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Start conversations. Engage donors.

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Barbara Birch is vice president of development at the Shalom Hartman Institute of North America. (Illustration by Zach Williams/ NYN Media)

Often the biggest hurdle in cultivating donors is getting them to meet with you so you can make your case. Wouldn’t it be great if there was a way to get them to come to you? 

There is.

By convening conversations that position your organization as a leader in addressing the underlying core issues behind problems your clients face each day, your organization can enhance its visibility in the field and increase its recognition among potential funders.

Today’s donors are knowledgeable and engaged in the issues they hope to impact through their philanthropy. They look to support the organizations they believe are most effective at identifying and solving problems - and they want to participate in the conversation. Donors seek to identify a problem’s underlying causes, and they want to know which organizations understand those causes at the deepest level. Those are the organizations they will want to partner with.

For example, suppose your organization runs a soup kitchen. The soup kitchen is addressing an immediate problem by feeding those who are hungry, but what is causing hunger or poverty in that community? It would be preferable to solve the problems that are causing so many to need assistance and eliminate the need for the soup kitchen completely. Increasingly funders are thinking: How can I use my donation to solve the problem at an earlier causal stage?

To engage funders, first consider your mission and the societal problem - such as ameliorating hunger or helping students get into college - that it seeks to address. Then think about the people you would like to engage in a meaningful discussion around those issues. If your CEO or president is recognized as an important contributor to the conversation - or has contacts who are - you may have an opportunity to be a convener of a cause-related discussion that attracts donors engaged in that cause. As you develop more cause-based conversations, you will build stronger relationships with leaders in your field as well as potential funders.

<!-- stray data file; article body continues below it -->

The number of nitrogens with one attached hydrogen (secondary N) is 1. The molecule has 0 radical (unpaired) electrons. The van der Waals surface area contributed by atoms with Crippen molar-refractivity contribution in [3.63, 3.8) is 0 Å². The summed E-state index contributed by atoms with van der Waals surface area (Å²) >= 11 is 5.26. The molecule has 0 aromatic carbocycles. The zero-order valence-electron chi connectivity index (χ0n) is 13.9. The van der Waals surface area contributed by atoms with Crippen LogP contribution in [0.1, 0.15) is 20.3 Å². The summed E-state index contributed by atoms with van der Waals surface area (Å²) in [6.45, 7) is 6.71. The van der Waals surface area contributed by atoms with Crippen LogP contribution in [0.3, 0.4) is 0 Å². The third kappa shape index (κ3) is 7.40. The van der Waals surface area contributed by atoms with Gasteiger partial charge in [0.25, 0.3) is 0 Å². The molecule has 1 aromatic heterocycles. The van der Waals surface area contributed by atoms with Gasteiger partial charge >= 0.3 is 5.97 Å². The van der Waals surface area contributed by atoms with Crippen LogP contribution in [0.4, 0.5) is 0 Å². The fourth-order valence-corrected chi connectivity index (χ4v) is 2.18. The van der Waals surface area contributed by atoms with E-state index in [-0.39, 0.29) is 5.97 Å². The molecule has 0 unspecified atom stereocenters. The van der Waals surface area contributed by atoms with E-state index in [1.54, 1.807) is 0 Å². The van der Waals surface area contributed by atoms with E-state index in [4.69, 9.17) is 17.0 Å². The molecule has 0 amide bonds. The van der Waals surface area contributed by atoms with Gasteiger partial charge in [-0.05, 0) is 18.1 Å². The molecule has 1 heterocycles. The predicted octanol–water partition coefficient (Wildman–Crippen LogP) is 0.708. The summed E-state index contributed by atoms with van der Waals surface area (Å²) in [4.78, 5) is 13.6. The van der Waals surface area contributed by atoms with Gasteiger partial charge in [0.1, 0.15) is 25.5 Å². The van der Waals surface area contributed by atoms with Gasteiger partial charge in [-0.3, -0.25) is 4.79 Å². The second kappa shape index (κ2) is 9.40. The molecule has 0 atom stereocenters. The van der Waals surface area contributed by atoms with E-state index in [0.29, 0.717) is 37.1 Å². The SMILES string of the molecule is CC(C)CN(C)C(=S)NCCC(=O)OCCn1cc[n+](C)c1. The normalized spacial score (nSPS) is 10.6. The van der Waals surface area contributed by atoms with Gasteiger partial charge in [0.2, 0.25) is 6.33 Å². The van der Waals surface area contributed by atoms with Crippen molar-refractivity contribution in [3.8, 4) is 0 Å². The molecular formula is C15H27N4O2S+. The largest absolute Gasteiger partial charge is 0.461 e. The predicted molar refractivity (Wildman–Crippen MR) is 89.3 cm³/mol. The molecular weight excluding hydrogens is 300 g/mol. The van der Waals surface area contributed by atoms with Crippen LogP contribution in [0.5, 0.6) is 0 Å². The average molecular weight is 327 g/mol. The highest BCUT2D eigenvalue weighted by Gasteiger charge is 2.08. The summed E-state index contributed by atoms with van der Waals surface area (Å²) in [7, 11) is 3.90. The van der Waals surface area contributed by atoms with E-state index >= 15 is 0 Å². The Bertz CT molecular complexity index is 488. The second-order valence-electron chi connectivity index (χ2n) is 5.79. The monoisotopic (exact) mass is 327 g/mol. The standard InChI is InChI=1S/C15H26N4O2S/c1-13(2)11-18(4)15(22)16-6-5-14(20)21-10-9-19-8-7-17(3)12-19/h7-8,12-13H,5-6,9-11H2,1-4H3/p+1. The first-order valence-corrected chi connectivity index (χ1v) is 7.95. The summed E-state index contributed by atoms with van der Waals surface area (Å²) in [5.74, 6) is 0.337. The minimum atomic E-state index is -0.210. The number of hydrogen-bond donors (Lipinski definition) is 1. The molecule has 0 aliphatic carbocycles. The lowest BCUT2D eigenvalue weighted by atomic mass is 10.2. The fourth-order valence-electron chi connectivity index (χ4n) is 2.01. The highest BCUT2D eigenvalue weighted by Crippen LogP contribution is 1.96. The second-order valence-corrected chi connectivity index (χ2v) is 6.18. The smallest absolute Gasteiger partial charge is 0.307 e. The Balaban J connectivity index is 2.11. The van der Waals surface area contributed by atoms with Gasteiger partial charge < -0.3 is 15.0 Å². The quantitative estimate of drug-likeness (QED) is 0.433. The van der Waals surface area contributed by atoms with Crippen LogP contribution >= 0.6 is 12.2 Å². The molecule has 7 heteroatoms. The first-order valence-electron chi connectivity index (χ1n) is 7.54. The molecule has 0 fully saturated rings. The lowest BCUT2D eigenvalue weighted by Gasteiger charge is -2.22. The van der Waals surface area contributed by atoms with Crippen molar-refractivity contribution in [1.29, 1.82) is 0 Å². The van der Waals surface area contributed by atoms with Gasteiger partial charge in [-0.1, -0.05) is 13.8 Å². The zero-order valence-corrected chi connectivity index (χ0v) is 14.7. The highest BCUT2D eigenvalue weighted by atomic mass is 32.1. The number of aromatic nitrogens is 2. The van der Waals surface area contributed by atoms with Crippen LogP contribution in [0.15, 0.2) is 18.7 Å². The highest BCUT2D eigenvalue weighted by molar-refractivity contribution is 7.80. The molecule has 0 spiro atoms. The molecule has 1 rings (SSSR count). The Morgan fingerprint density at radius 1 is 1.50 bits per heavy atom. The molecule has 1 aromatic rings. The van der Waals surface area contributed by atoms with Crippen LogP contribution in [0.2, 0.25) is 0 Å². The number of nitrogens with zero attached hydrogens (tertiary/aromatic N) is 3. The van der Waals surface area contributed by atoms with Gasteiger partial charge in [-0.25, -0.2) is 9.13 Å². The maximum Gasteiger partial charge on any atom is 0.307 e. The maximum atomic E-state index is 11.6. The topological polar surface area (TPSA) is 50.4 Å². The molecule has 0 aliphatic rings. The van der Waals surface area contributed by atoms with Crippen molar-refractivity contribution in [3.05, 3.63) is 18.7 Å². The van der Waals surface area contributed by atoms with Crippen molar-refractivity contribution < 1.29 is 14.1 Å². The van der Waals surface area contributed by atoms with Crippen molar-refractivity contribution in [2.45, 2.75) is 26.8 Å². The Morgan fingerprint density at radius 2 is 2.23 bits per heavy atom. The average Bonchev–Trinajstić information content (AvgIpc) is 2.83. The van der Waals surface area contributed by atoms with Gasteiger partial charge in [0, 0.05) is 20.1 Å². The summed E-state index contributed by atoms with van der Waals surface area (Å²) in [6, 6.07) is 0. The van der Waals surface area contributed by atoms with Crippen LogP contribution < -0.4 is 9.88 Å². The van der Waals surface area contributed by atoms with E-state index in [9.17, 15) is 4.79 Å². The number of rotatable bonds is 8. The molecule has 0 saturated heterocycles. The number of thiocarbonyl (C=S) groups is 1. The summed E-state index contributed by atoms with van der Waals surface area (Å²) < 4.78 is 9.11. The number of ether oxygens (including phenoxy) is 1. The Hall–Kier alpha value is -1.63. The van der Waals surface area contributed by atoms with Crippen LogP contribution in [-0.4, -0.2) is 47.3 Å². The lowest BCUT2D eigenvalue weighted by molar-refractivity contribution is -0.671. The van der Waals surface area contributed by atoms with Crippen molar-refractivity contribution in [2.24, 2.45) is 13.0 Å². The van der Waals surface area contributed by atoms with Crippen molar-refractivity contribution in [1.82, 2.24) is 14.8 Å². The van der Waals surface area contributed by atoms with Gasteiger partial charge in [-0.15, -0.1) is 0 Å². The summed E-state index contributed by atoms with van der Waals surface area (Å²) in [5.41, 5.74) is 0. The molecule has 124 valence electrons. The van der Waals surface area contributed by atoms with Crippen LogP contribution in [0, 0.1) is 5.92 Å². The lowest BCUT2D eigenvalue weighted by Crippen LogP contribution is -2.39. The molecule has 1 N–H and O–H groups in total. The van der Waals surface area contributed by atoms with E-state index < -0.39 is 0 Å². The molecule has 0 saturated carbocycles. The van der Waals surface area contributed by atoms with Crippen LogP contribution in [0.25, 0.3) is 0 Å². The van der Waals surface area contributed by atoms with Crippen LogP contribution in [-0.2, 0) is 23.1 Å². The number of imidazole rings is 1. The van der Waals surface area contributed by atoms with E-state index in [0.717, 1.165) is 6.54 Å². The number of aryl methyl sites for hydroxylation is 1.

What does a successful cause-related discussion look like?  Here are some guidelines:

  1. Understand the goal: The purpose of a cause discussion is to engage high-level prospects in a dialogue with the change makers who are working on the issues they care about. Prospects are not going to attend a large public event, so keep it exclusive and personal. A small group of 10-12 people – donors and relevant leaders. That's enough to make a donor feel part of an important discussion and small enough to allow you to engage each donor personally. 
  2. Identify a topic of interest: Timeliness is important.To find the right theme, look to current events. What is attracting attention in your field? Is there a controversial issue that is being debated? Does someone associated with your organization write articles or blogs on the topic?  Cause discussions do not need to be planned far in advance or be intricate to be effective. Make it convenient and simple – coffee and light fare in a conference room will do the trick. 
  3. Set the agenda: Remember that the purpose is not to discuss your organization’s particular program. You are not promoting your work; you are positioning your organization as a convener of important conversations with people who can make a difference. Engage in a meaningful debate or address an obstacle to change or perhaps a hopeful new idea.
  4. Follow up: If you have engaged a few key people in the discussion, you have likely made it significantly easier to get a meeting with them in the future. They now see your organization as a key player and will be interested in what you have to say when you reach out. 

If you have achieved your goal, you may have connected with a new donor or two, strengthened relationships with existing donors, and demonstrated that your organization is a go-to location for the issues they care about. You will have gained visibility and credibility, which sets the stage for future discussions, meetings and asks.

Barbara Birch is vice president of development at the Shalom Hartman Institute of North America.  

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